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Spina bifida explained

Monday, June 18, 2012    

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SPINA bifida is a birth defect that results in the incomplete development of the spinal cord or its coverings in developing babies. This usually occurs at the end of the first month of pregnancy when the two sides of the embryo's spine fail to join together, thus leaving an open area. Sometimes the spinal cord or other membranes may even push through this opening in the back.

Spina bifida is usually detected before a baby is born.

Dr Judy Tapper, paediatric neurologist at the Bustamante Hospital for Children, and who has offices on Hillcrest Avenue in St Andrew, said there are cases of babies being born with spina bifida in Jamaica, but she is unsure of the exact numbers.

While the causes of spina bifida are largely said to be unknown, Dr Tapper said women on certain medications while pregnant can cause the children to develop the condition.

There has also been stated a link with folic acid, and some research has shown that women who took folic acid months before becoming pregnant reduced the risks of defects like spina bifida. Therefore, the inclusion of folic acid is a major part of women's prenatal preparations worldwide.

It is also believed that high fever during pregnancy may increase a woman's chances of having a baby with spina bifida, while women with epilepsy who have taken certain medications to control seizures may have an increased risk.

The good news, Dr Tapper said, is that the condition can be treated, but it is usually done through surgery.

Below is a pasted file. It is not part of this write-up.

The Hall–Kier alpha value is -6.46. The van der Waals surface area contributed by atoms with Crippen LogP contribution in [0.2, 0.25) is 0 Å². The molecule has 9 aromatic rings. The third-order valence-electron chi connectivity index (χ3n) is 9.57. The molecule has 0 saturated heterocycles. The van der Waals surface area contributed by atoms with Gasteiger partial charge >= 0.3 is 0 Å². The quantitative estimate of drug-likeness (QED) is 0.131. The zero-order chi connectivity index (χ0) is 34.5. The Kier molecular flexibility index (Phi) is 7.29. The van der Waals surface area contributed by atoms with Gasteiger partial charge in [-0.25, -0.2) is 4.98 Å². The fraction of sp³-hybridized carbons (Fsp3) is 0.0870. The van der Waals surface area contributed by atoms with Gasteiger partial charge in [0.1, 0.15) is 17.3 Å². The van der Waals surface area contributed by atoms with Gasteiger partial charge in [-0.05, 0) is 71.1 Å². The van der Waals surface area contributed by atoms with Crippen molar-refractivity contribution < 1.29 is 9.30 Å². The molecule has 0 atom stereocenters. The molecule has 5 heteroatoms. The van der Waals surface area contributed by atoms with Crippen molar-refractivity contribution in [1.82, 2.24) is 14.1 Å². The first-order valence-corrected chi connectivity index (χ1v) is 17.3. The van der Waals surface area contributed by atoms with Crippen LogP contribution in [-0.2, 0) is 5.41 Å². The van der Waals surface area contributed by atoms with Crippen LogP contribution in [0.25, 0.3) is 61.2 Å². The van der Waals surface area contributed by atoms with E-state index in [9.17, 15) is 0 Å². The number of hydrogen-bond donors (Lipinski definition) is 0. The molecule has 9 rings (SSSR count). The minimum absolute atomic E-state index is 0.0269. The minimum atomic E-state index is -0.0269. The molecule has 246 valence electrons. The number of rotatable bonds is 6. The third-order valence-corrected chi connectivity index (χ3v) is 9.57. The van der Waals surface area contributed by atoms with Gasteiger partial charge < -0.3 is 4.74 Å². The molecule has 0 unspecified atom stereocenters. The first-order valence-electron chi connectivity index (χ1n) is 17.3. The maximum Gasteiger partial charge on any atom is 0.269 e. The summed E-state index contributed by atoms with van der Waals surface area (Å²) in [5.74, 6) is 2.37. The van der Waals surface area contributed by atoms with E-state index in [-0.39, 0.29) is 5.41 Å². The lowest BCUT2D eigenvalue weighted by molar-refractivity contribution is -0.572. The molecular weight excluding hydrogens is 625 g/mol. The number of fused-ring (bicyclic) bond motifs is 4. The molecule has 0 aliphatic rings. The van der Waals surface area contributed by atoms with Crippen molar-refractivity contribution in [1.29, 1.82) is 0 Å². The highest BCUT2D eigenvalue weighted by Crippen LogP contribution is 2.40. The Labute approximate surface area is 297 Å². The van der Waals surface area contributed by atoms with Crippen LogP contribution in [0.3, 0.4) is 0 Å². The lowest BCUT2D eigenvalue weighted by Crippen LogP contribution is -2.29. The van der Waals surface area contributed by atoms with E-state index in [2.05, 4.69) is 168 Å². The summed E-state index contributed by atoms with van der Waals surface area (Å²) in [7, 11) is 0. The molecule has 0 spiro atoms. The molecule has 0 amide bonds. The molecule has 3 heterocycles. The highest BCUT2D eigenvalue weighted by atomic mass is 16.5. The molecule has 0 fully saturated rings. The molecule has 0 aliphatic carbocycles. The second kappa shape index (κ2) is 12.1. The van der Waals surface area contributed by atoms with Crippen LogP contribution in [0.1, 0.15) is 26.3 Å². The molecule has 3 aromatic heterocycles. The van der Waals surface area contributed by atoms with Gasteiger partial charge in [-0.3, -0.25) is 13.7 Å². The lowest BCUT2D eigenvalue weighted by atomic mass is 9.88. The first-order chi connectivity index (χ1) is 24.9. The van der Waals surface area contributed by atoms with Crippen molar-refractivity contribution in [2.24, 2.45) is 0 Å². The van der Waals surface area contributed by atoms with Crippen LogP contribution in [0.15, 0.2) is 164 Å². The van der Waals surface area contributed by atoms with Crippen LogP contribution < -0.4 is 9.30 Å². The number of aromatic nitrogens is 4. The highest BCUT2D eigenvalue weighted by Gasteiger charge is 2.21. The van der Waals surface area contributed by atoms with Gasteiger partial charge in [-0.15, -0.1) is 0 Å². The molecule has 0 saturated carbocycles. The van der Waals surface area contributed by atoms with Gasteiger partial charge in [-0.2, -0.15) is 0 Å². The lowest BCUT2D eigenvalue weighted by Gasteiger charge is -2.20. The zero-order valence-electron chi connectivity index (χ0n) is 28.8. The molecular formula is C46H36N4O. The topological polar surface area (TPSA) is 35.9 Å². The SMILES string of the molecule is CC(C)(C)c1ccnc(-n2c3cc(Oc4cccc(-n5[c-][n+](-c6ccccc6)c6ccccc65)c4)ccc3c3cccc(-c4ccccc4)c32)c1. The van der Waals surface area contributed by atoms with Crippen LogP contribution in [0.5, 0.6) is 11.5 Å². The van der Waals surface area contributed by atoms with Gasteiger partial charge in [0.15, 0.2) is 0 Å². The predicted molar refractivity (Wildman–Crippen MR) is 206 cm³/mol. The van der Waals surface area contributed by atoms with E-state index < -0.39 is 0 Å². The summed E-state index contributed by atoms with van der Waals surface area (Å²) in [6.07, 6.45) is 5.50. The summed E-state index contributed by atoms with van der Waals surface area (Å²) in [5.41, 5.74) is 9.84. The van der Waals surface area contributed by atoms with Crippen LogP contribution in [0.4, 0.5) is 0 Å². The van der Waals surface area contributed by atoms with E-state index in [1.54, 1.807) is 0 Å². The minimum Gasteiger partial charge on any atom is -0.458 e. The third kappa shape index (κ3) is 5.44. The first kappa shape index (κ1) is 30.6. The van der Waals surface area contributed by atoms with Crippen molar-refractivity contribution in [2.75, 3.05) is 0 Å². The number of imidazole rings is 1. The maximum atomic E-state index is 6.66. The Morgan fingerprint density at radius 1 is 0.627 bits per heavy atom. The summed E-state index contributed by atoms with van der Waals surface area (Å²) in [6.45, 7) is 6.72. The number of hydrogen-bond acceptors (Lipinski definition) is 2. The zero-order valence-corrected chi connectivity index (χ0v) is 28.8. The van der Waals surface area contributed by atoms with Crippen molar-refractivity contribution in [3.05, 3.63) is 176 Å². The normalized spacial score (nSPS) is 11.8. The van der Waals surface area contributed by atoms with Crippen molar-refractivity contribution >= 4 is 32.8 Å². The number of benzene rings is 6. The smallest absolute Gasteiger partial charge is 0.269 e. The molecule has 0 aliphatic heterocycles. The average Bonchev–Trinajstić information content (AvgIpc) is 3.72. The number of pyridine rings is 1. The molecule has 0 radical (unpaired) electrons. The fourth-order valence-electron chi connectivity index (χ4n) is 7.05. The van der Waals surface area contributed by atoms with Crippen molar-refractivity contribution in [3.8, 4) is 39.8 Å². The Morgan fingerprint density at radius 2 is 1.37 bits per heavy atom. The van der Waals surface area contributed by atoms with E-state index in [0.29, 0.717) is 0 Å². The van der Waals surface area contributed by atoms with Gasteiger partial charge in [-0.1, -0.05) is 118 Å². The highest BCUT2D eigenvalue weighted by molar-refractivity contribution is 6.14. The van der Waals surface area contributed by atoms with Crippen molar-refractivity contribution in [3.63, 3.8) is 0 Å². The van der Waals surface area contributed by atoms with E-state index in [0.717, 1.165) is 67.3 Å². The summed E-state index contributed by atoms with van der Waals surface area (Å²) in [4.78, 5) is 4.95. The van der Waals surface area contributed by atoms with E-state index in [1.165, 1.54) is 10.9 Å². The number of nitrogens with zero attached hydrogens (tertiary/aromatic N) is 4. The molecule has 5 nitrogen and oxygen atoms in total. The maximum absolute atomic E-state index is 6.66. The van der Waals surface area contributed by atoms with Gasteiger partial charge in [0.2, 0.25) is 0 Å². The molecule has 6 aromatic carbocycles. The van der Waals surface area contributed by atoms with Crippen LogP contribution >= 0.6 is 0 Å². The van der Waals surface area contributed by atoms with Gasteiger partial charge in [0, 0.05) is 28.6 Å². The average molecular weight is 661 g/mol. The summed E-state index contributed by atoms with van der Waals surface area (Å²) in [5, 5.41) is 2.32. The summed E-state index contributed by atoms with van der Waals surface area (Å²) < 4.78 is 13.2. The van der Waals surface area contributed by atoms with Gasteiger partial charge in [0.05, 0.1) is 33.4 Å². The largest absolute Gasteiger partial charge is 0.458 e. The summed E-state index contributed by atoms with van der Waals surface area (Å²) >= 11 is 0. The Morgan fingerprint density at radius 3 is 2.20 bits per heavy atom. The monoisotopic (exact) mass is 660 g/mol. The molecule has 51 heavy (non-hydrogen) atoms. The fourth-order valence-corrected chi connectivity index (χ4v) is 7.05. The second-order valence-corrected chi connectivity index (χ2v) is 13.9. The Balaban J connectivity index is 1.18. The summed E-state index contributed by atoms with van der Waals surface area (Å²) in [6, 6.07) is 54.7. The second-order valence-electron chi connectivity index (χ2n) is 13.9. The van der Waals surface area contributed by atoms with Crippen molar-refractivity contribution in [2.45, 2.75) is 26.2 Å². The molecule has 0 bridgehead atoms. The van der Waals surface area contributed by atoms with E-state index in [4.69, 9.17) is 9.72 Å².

Spina bifida can be mild or severe. The mild form, known as spina bifida occulta, is the most common of three types, and usually does not cause problems or need treatment. In this condition, the defect is hidden as it is covered by skin and is not open. Most children with this condition never have health problems and the spinal cord is often unaffected. However, some children can have symptoms if the hidden defect is severe.

The severe forms are less common. These are meningocele and myelomeningocele.

In meningocele, fluid leaks out of the spine and pushes against the skin. A symptom may be a bulge in the skin, but in many cases, there are no other symptoms.

Although myelomeningocele is the most rare and severe form of spina bifida, it is the form most people mean when they say "spina bifida". In this condition, part of the spinal nerves push out of the spinal canal, and you may see a bulge in the skin. The nerves are often damaged, which can cause problems with walking, bladder or bowel control, and coordination. In some babies, the skin is open and the nerves are exposed. This too can be closed through surgery.

Because of the abnormal development of and damage to the spinal cord, a child with myelomeningocele typically has some paralysis, with the degree largely depending on where the opening occurs in the spine. The higher the opening is on the back, the more severe the paralysis tends to be.

Children with spina bifida often have problems with bowel and bladder control, and some may have attention deficit hyperactivity disorder or other learning difficulties.

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